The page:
Friday, March 13, 2015

Book Club: "The Mood Cure"

     Well, here I am, finally writing an update. I haven't been sticking to my nightly schedule so well, as I'm sure you might have noticed by now. The time change isn't helping any. We decided to keep schedule with the boys' body clocks rather than the analog one, so bedtime is now 7 p.m. rather than 6 p.m., and bedtime hasn't really started before 7:30 p.m. at all since Sunday. That means we aren't done with the "Good nights" until 8 p.m. at the earliest. Oh, and supper time has been thrown off due to Code Monkey having longer days at the office due to looming deadlines. So it's pretty much been 1. eat all together and start bedtime at 7:30 or later, or 2. do bedtime earlier, and do dinner after. Either way, 8:30-9 is late for me to start things, when I'm supposed to have an ultimate bedtime of 10 p.m. *sigh*

     As promised, here is a little review of The Mood Cure by Julia Ross, accompanied by a general update on how my moods seem to be doing. The basic premise of The Mood Cure is that our brains are being deprived of the necessary building block, amino acids, required for proper functioning. This is the result of stores being depleted and insufficient diets which are not replenishing said stores due to being nutrient deficient. In addition, there are certain foods which mess with our ability to regulate hormones, which further disrupts things. 
     Julia Ross is a psychotherapist who has been counseling people with emotional and mood disorders since the 1970s. In 1980 she began to wonder if the food people were eating had any effect on their moods and began working with nutritionists to see if there really was a connection. Turns out, the people who changed their diets from highly processed fast food to a more whole food, more veggies one had significantly more success in therapy than those who didn't. In the mid-80s, Ross was researching and found the research of neuroscientist Kenneth Blum, who had success treating addicts with the use of amino acids, which were able to help them come off the drugs and alcohol they had been using to give themselves emotional boosts.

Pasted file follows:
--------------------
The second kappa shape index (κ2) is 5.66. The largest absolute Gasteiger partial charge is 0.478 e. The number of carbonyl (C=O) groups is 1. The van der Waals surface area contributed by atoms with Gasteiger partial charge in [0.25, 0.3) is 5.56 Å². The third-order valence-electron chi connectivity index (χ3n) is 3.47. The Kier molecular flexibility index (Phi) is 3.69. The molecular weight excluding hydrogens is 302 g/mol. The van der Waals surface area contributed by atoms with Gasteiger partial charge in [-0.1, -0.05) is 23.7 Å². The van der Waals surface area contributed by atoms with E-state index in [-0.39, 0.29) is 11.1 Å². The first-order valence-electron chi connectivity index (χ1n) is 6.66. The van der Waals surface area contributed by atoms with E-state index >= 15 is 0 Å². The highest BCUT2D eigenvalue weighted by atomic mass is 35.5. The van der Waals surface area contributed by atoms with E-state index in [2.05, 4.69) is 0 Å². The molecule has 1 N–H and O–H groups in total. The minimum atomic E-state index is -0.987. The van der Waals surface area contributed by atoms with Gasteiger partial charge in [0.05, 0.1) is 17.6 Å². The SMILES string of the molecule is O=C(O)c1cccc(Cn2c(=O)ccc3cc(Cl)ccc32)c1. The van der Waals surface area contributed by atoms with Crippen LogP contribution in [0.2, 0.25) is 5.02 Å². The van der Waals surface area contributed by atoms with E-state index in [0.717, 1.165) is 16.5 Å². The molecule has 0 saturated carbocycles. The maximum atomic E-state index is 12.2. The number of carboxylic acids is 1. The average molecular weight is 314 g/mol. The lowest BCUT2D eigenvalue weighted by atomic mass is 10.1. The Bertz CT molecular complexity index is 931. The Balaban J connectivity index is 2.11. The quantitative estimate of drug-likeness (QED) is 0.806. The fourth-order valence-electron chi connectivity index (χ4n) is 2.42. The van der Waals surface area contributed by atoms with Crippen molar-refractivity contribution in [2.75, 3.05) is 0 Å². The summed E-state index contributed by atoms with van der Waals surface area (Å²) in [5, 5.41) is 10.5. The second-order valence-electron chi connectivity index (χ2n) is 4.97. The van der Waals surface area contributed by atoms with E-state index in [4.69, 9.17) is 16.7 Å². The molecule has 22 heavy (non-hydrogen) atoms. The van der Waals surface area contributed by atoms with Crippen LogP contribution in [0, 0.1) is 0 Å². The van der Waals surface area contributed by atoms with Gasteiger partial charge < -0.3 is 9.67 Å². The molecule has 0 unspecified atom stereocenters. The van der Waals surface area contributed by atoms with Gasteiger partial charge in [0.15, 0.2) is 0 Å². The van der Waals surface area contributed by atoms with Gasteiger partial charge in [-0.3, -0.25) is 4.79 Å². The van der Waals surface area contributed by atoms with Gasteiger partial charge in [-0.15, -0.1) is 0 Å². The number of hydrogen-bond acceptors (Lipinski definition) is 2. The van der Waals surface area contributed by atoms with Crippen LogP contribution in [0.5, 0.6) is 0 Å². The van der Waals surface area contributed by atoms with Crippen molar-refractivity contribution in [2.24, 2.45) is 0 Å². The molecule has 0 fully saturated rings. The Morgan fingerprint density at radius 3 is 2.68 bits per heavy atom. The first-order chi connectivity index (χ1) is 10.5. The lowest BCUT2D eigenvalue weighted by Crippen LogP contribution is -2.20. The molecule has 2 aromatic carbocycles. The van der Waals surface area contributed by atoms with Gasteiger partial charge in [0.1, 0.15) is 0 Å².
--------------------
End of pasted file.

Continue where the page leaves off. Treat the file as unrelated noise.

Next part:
There is a quiz, of sorts, which one takes to determine which particular mood areas need work, and I failed with flying colors. My midwife, who recommended the book, has given me an amino protocol which I have been using for a few weeks now, and also recommended following the nutrition advice in The Mood Cure in regards to going gluten free and ramping up veggie and protein intake. I've been gluten free for almost two weeks now, and plan on continuing until Easter because Lent, before reintroducing to see if I notice any change. Overall, my moods have been greatly improved, though not perfectly. When I have had my down times, though, I've been able to break out of them much more quickly than before. But because I am trying to attack from so many angles, it is difficult to tell exactly which ones are working, and which are not. 
     I started a daily journal last week, writing mostly about how I felt and reacted to the happenings of the day, and I am becoming more aware of what my triggers are. This is particularly helpful, because once I identify situations that are going to be troublesome, I can prepare for them, and have a reason for my moods, rather than them being completely random and unpredictable. I know that is a really bad sentence, but I'm not sure how to say it. How about this:  It gives me hope, seeing that I can control them, that there are real reasons why I react the way I do, instead of being a victim of my "random" mood swings. 
     As I mentioned above, I'm not sure if it is specifically the amino regimen or not, but overall I feel better, more balanced emotionally and calmer physically. That being said, I do recommend The Mood Cure by Julia Ross. It may not be the self help book you need, but it does have a lot of interesting info, and many, many citations giving the studies the information is based on. 

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